For years, marketers have had their eyes on Generation Z, and for good reason. This is the largest cohort of consumers, at 25% of the global population. They’ve just barely edged out Millennials for the top spot, and Baby Boomers now comprise only 14% of consumers. In other words, when it comes to spending, Gen Z is the future.
The problem many business owners and marketers are now facing is that, after years of focusing on marketing to Gen Z is that this generation is far more different from previous consumers than anyone expected. Many marketing executives and brand managers have symbolically thrown up their hands and decided to focus their marketing efforts on the generations they still understand—at least to some extent.
And why not? Millennials are still 23% of consumers and Generation X makes up 19%. That’s still a lot of buyers to target, even if you leave the younger consumers out of your marketing mix. The problem is that it’s not a very stable strategy for long-term growth. At best, you’ll struggle through the next few years. At worst, your brand won’t survive.
So, how can brands reach Generation Z? Let’s take a look.
Do Your Own Research
The first step may seem like an obvious one: do your research. However, many think reading blogs by other businesses and marketers is everything they need to develop a Gen Z marketing strategy. Sure, plenty of the advice you’ll find in those blogs—and in this one—will work for anyone who implements it.
The key when conducting your own research is to analyze your buyer personas in conjunction with the advice you read. Grouping all of Generation Z together into one lump without considering their geographic, demographic, and psychographic dimensions puts you way behind before you even get started.
For instance, most marketers turn directly to TikTok when they want to reach Generation Z. It’s a good start, with so much focus on this social platform in the news and on other social feeds. But what would you say if you knew that just over 60% of Gen Z consumers in the United States use TikTok? What would you say if you knew that the statistic presented here can only indicate users who were on the app at least once per month?
You should say the following:
- Are our buyers part of the 60% using TikTok, or are they part of the 40% who aren’t? After all, 40% is still a large percentage.
- How many of those users are only on TikTok once or twice per month? Where are they the other twenty-nine or thirty days of the month?
- Of those buyers who are on TikTok on a regular basis, how many would even be interested in branded content? Do those buyers still trust influencers to make recommendations?
These are important questions, and we’re just scratching the surface of the research you’ll need to conduct to make sure you’re not just reaching Generation Z, you’re also reaching the consumers who are likely to make a purchase from your brand.
Don’t Just Say It; Mean It
It’s no secret that Generation Z tends to prefer brands that exhibit social responsibility, whether that’s sustainability, equality, inclusivity, or all the above and more. Keep in mind that it’s not just the younger generation that prefers to support companies that appear to care. The Noble Edge Effect affects all ages, with consumers from every cohort tending to rate charitable and socially conscious companies higher in various categories, from product to value to price.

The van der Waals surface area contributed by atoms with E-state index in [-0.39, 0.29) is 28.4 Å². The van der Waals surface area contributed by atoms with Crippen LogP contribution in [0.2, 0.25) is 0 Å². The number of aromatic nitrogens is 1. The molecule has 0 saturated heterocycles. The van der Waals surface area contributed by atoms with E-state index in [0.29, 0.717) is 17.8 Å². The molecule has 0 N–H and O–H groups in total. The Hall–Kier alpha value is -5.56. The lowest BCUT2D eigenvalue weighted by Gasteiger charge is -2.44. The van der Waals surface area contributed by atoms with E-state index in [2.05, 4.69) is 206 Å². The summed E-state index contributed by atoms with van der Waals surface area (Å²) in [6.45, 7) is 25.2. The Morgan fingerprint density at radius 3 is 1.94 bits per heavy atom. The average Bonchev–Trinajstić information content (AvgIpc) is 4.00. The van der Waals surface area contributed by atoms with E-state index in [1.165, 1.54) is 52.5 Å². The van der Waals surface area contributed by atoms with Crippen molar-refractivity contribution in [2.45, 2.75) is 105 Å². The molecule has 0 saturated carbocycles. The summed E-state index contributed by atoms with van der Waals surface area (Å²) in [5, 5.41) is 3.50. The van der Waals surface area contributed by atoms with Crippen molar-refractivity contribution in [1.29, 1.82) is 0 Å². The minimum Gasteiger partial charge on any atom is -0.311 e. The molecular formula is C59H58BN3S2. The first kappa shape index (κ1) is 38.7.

This is why many companies have shifted their messaging to reach these younger buyers, but it’s important to note that some website copy and a few social posts is not enough. Generation Z values authenticity just as much as they do a socially conscious brand. If they get any hint that you’re not genuine, they’ll find somewhere else to spend.
Some examples that would be sure to experience Gen Z backlash could include:
- A brand that touts its commitment to the environment but then the CEO is discovered to take unnecessary and copious trips on a private jet.
- A brand that outwardly supports racial equality but has essentially buried a public, viral social media event with a racially insensitive executive.
- A brand that consistently shares messaging about a supportive corporate culture but is exposed for using child labor in another country.
Of course, the infraction doesn’t have to be so overt as these examples to get the attention—and disdain—of Gen Z buyers. Even a whiff of insincerity is enough to convince them to put away the wallet.
If you intend to share content regarding your brand’s social responsibility, you must be sure to walk the talk.
Be Ready for the Paradox
As with absolutely every generation before them, Generation Z is a contradiction personified. They’re 2.6 times more likely to buy clothes every week, which sends more to landfills, despite their collective commitment to a better environment. They’re more price sensitive, but willing to pay 10% more for high quality products. They’re less likely to buy with credit and more likely to use mobile wallets, like Apple Pay and Android Pay, which supports the use of credit cards in addition to debit.
This really circles us right back to the first point, which is to conduct your own research rather than attempting to fit all of this cohort into a neat little box. They’re still young and figuring things out. What reaches them today may be the very thing that turns them off tomorrow.
You must be ready for the change, for the paradox, so you can pivot your marketing strategy and messaging—again, of course, with authenticity at the forefront of everything you do.
A quick pivot isn’t easy for even the most agile of brands and marketing departments. If you need a Fractional CMO who can roll with the Gen Z punches, reach out any time. We’re here to help.